Postoperative FAQ’s

What are some warning signs of infection?

  • If you have a ­measured temperature greater than 101.5°F, recurrent chills, yellow or foul smelling drainage, or increasing redness around the incisions you should call the office.


What if I have a low-grade fever after surgery?

  • A have a low-grade fever (less than 101.5°F) during the first week after your surgery is common. This is a normal response by your body to the stress of surgery. Drinking plenty of fluids and taking deep breaths is helpful.


Is the swelling normal?

  • Yes, some swelling is normal. For lower extremity surgery, it will be worse when the leg is down and better when the leg is elevated. Elevation and ice can be very helpful. If the swelling does not go down or you start to develop calf pain please notify the office. For upper extremity surgery, movement of the wrist/hand/fingers, particularly repetitive squeezing an object such as silly putty can help reduce swelling


Why is there bruising that tracks down the operative limb?

  • This is normal after surgery. Blood from the surgical site is pulled down by gravity and causes bruising in locations away from the area that was operated on. Some people get bruising into the foot after knee surgery or the fingers after shoulder surgery. You should not be alarmed it will resolve over 3-5 weeks. The amount of such bruising varies by person.


Is pain normal?

  • Yes, surgery is painful. The most pain will occur within the first 72 hours after surgery. There is no purpose in “being a hero” during this time. During the early postoperative period, pain is like fire, if you wait too long to put it out it gets out of control. Take your pain medicines when scheduled for the first few days and then you can begin to space them out. Remember, it takes 30-45 minutes for a pain pill to begin working, so do not wait for the pain to become unbearable before taking the next dose. Also, ice is one of the most important parts of pain relief.


How often should I ice?

  • Ice and elevation are your best friends! You should ice around the clock (30 minutes on, 30 minutes off) for the first 3-5 days. Then ice at least 3 times per day thereafter. Be sure to place a thin towel between the ice and your skin.


Should fluid draining from the incisions alarm me?

  • If you had arthroscopic surgery, some draining fluid onto the dressing is normal during the first 24-48 hours because we use large amount of water during the surgery and it is therefore only natural for some of this fluid to leak out while your body absorbs the rest. If the bulky bandage becomes wet and red, do not be alarmed; just reinforce it with another bandage. If you have persistent drainage 4 days after surgery, please contact the office.


How do I take off the bandage?

  • You may remove the dressing 72 hours after surgery. For knee surgery, remove the ACE wrap and gauze underneath throw it away. For shoulder surgery, carefully peal back the tape and remove the gauze underneath. If there are pieces of yellow gauze you may remove them. Do NOT remove any steri-strips if present. The incisions can stay open to air at this point. You may cover them if you wish with a clean ACE wrap, Band-Aids, or loose gauze dressing so it does not rub/catch on your clothes. Do NOT apply any ointments, creams, or gels.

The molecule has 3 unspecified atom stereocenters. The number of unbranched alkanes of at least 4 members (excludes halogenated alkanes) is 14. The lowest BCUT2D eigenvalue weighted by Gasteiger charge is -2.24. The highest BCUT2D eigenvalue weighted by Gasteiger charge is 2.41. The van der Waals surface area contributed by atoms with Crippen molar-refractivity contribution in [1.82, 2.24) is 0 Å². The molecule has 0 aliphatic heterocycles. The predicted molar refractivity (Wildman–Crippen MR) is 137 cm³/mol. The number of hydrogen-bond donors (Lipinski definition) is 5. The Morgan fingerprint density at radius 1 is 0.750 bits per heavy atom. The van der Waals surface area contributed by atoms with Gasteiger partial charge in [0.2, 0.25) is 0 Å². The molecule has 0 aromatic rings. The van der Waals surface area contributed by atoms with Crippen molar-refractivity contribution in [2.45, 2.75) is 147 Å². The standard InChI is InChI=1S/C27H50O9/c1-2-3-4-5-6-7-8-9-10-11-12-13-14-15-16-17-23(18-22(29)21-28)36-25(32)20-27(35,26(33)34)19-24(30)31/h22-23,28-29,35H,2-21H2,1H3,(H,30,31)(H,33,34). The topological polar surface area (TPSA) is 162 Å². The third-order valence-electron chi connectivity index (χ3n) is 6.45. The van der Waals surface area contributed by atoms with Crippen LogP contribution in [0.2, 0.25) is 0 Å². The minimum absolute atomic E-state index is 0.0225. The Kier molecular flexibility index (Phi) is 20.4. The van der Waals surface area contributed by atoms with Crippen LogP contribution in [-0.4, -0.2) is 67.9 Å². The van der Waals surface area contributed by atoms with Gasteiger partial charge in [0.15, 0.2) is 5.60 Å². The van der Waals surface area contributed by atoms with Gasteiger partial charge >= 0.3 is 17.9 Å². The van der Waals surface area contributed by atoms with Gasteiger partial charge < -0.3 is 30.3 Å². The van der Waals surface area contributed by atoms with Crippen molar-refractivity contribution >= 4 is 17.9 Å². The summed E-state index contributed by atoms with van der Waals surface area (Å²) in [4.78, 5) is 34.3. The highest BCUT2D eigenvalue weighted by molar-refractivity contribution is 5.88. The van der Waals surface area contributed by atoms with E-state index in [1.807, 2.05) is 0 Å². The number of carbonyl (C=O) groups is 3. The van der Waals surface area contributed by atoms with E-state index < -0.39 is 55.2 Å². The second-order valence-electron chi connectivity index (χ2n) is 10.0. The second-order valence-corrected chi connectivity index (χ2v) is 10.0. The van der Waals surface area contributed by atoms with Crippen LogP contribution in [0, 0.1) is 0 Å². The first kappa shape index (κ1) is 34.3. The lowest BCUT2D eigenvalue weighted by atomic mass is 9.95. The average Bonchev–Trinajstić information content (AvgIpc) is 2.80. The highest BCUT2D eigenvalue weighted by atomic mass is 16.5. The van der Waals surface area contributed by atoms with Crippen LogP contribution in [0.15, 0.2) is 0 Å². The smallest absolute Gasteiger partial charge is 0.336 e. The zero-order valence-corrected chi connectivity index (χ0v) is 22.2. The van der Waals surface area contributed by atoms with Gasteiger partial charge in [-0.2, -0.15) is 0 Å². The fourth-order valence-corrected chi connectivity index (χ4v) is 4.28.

How do I elevate?

  • For lower extremity surgery, prop the leg up (elevation) using several pillows or blankets underneath. Elevation is extremely important to limits swelling and pain after surgery. Proper elevation works by gravity. The foot should be higher than the knee, which should be higher than the hip allowing gravity to pull the fluid/swelling back towards the heart.

 

What activities can I do?

  • It is very important for you to do as much activity as possible while still adhering to the limits imposed by Dr. Taylor. Simply getting up and walking around the house is important. This will decrease the possibilities of post-anesthesia problems such as pneumonia and blood clots. Generally, if you have a job with little physical activity, you may return to work 3-7 days after surgery. If your job requires excessive lifting or use of the arm, then discuss your return to work date with your doctor.


When can I drive?

  • You cannot drive for at least 6 weeks following shoulder surgery or at least 4 weeks following knee surgery depending on the side and type of surgery. Prescription narcotic pain medications impair your motor skill, reaction time and judgment. It is against the law to drive while taking prescription pain medications (even if they were prescribed for you). It is also against the law to drive while you are (or should be) in a sling or brace.


What happens at my first post-operative visit?

  • Your first postoperative visit typically occurs 10-14 days after surgery. Dr. Taylor will review your surgery and any arthroscopic photographs. He will outline your post-operative physical therapy protocol. If you have sutures that need to be removed, they will be. You will be provided a copy of your operative report and any arthroscopic pictures for your records.


What if I need a pain medicine refill?

  • Only your doctor and his staff can call in pain medication. During the weekend, on call doctors will NOT call in prescriptions for you.       Therefore, if you feel that you will need a prescription during the weekend, please call the office during regular business hours.